from The American Heritage® Dictionary of the English Language, 4th Edition
- n. Something lent for temporary use.
- n. A sum of money lent at interest.
- n. An act of lending; a grant for temporary use: asked for the loan of a garden hose.
- n. A temporary transfer to a duty or place away from a regular job: an efficiency expert on loan from the main office.
- transitive v. Usage Problem To lend.
from Wiktionary, Creative Commons Attribution/Share-Alike License
- n. A sum of money or other valuables or consideration that an individual, group or other legal entity borrows from another individual, group or legal entity (the latter often being a financial institution) with the condition that it be returned or repaid at a later date (sometimes with interest).
- n. The contract and array of legal or ethical obligations surrounding a loan.
- n. The permission to borrow any item.
- v. To lend (something) to (someone).
from the GNU version of the Collaborative International Dictionary of English
- n. A loanin.
- n. The act of lending; a lending; permission to use.
- n. That which one lends or borrows, especially a sum of money lent at interest.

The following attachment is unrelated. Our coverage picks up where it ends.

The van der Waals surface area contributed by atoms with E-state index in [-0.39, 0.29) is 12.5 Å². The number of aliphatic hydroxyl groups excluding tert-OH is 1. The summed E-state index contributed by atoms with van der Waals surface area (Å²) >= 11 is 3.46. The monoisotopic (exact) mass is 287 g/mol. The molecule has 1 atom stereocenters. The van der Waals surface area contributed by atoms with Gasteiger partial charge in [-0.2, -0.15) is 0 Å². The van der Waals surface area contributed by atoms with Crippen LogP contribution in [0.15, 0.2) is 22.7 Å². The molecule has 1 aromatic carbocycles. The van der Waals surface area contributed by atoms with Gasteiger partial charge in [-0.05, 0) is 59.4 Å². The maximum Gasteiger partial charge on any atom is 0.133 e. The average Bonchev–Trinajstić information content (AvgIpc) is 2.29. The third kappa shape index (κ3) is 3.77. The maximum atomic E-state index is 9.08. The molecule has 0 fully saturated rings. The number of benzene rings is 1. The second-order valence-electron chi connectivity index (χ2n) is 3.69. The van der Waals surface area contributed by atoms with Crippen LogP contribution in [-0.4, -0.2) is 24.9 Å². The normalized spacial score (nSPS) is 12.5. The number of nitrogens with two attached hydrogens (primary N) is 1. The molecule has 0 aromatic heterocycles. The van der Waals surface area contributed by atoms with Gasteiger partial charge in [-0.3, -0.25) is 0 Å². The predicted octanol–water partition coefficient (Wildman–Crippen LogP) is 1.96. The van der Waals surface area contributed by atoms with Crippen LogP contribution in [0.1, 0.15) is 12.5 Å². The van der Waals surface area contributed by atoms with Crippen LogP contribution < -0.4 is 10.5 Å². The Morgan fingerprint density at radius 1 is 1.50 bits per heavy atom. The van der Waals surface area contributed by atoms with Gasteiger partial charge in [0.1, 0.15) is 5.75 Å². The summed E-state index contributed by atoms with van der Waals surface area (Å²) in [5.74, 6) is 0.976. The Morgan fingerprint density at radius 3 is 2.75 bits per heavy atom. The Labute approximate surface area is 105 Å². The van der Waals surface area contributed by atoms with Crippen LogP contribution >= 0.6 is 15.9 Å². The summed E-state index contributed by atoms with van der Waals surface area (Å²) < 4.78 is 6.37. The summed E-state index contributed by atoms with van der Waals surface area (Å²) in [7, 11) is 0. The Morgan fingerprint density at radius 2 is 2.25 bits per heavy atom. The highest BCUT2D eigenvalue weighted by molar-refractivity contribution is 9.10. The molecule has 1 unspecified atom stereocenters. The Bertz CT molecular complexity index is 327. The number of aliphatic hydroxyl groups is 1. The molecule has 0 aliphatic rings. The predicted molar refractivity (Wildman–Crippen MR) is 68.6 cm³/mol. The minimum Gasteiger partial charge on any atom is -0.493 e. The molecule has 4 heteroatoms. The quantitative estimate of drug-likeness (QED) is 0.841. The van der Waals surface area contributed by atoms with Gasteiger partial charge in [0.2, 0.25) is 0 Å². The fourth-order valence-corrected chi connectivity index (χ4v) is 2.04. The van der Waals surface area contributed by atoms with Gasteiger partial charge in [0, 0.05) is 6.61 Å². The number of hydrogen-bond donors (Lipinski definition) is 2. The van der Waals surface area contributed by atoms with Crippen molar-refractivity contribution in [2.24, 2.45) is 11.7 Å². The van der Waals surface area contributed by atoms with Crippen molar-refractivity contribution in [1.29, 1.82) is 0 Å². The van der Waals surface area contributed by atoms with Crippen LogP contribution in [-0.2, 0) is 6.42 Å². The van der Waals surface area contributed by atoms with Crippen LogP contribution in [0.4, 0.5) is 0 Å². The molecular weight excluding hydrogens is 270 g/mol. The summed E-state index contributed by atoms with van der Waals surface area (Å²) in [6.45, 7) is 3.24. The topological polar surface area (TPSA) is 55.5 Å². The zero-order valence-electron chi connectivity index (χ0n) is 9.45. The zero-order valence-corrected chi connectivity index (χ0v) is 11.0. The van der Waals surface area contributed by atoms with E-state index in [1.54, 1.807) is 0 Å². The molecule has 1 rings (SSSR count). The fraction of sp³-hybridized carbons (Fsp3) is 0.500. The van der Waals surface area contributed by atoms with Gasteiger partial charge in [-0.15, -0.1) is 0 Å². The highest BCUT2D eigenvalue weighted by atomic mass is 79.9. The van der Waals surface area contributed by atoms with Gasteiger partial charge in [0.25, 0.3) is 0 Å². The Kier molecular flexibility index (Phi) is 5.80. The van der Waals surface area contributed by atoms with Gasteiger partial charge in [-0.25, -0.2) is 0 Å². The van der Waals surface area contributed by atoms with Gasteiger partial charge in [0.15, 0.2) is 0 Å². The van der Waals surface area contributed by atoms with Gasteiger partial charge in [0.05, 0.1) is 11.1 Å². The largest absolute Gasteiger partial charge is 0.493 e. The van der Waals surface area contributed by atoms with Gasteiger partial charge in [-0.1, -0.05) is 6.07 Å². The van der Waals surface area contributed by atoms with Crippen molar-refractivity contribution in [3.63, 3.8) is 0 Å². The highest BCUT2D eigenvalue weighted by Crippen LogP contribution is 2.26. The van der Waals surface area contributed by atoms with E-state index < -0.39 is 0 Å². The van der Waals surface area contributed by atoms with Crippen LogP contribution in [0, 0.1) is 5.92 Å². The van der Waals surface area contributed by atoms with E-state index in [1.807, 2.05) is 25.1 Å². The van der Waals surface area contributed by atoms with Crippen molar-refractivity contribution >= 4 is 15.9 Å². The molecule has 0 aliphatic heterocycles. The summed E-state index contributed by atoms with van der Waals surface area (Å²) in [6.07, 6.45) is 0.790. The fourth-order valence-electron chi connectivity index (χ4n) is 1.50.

- transitive v. To lend; -- sometimes with out.
from The Century Dictionary and Cyclopedia
- n. A grant; gift; reward.
- n. That which is lent; anything furnished on condition of the future return of it, or of the delivery of an equivalent in kind; especially, a sum of money lent at interest.
- n. The act of lending or the condition of being lent; a lending: as, to arrange a loan.
- n. [In civil law, when the loan was made of things which could be returned only by their material equivalent, it was called mutuum; when made of things which could be returned in the identical form, it was called commodatum.]
- n. Permission to use; grant of the use: as, a loan of credit.
- To lend.
- To lend money or other property; make a loan.
- n. A lane.
- n. An open space between fields of corn, left untilled as a passage for cattle; hence, a place near a village for milking cows. Also loaning.
from WordNet 3.0 Copyright 2006 by Princeton University. All rights reserved.
- n. a word borrowed from another language; e.g. `blitz' is a German word borrowed into modern English
- v. give temporarily; let have for a limited time
- n. the temporary provision of money (usually at interest)
Middle English lan, lon, from Old Norse lān; see leikw- in Indo-European roots.(American Heritage® Dictionary of the English Language, Fourth Edition)
From Middle English lone, lane, from Old Norse lán ("loan"), from Proto-Germanic *laihnan (“that which is lent, loan, fief”), from Proto-Indo-European *leykʷ- (“to leave, leave over”). Cognate with Icelandic lán ("loan"), Swedish lån ("loan"), Danish lån ("loan"), German Lehen ("fief, feudal estate"), Dutch leen ("fief, feudatory, something lent"), West Frisian lien ("something borrowed, loan"), North Frisian leen ("fief, loan, office"), Scots lane, lain, len ("loan"), Old English lǣn ("loan, borrowing, lease, grant, gift, present, benefit"). More at lend. (Wiktionary)